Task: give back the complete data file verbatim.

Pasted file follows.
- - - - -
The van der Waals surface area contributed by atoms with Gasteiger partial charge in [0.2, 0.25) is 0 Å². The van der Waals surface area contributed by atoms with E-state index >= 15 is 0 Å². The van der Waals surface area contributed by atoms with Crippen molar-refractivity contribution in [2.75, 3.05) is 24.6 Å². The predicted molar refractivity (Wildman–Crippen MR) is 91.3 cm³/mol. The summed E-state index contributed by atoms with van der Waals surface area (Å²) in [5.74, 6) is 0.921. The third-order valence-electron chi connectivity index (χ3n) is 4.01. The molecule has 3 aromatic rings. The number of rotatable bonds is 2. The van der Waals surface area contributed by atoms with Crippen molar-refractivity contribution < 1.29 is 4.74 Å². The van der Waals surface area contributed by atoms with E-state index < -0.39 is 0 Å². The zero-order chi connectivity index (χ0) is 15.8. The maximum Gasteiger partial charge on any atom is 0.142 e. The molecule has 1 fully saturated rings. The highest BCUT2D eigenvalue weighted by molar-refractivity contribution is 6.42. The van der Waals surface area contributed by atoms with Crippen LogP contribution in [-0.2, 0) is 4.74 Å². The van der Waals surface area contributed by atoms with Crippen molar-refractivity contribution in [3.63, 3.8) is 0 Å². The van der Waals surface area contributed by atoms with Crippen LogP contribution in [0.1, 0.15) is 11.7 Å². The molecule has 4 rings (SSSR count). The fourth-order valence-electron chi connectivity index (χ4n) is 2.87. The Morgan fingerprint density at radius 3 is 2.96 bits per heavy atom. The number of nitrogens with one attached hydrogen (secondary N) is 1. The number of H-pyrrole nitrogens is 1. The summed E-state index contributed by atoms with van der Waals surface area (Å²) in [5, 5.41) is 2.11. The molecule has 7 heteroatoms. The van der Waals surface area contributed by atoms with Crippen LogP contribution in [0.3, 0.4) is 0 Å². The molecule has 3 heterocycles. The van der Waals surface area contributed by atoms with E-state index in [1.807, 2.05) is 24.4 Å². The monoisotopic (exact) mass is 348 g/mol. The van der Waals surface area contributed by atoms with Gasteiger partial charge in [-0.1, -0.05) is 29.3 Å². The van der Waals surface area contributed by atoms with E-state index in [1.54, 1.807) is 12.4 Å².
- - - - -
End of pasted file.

The van der Waals surface area contributed by atoms with Gasteiger partial charge in [0.2, 0.25) is 0 Å². The van der Waals surface area contributed by atoms with E-state index >= 15 is 0 Å². The van der Waals surface area contributed by atoms with Crippen molar-refractivity contribution in [2.75, 3.05) is 24.6 Å². The predicted molar refractivity (Wildman–Crippen MR) is 91.3 cm³/mol. The summed E-state index contributed by atoms with van der Waals surface area (Å²) in [5.74, 6) is 0.921. The third-order valence-electron chi connectivity index (χ3n) is 4.01. The molecule has 3 aromatic rings. The number of rotatable bonds is 2. The van der Waals surface area contributed by atoms with Crippen molar-refractivity contribution < 1.29 is 4.74 Å². The van der Waals surface area contributed by atoms with E-state index < -0.39 is 0 Å². The zero-order chi connectivity index (χ0) is 15.8. The maximum Gasteiger partial charge on any atom is 0.142 e. The molecule has 1 fully saturated rings. The highest BCUT2D eigenvalue weighted by molar-refractivity contribution is 6.42. The van der Waals surface area contributed by atoms with Crippen LogP contribution in [-0.2, 0) is 4.74 Å². The van der Waals surface area contributed by atoms with Crippen molar-refractivity contribution in [3.63, 3.8) is 0 Å². The van der Waals surface area contributed by atoms with Crippen LogP contribution in [0.1, 0.15) is 11.7 Å². The molecule has 4 rings (SSSR count). The fourth-order valence-electron chi connectivity index (χ4n) is 2.87. The Morgan fingerprint density at radius 3 is 2.96 bits per heavy atom. The number of nitrogens with one attached hydrogen (secondary N) is 1. The number of H-pyrrole nitrogens is 1. The summed E-state index contributed by atoms with van der Waals surface area (Å²) in [5, 5.41) is 2.11. The molecule has 7 heteroatoms. The van der Waals surface area contributed by atoms with Crippen LogP contribution in [0.3, 0.4) is 0 Å². The molecule has 3 heterocycles. The van der Waals surface area contributed by atoms with E-state index in [1.807, 2.05) is 24.4 Å². The monoisotopic (exact) mass is 348 g/mol. The van der Waals surface area contributed by atoms with Gasteiger partial charge in [-0.1, -0.05) is 29.3 Å². The van der Waals surface area contributed by atoms with E-state index in [1.54, 1.807) is 12.4 Å².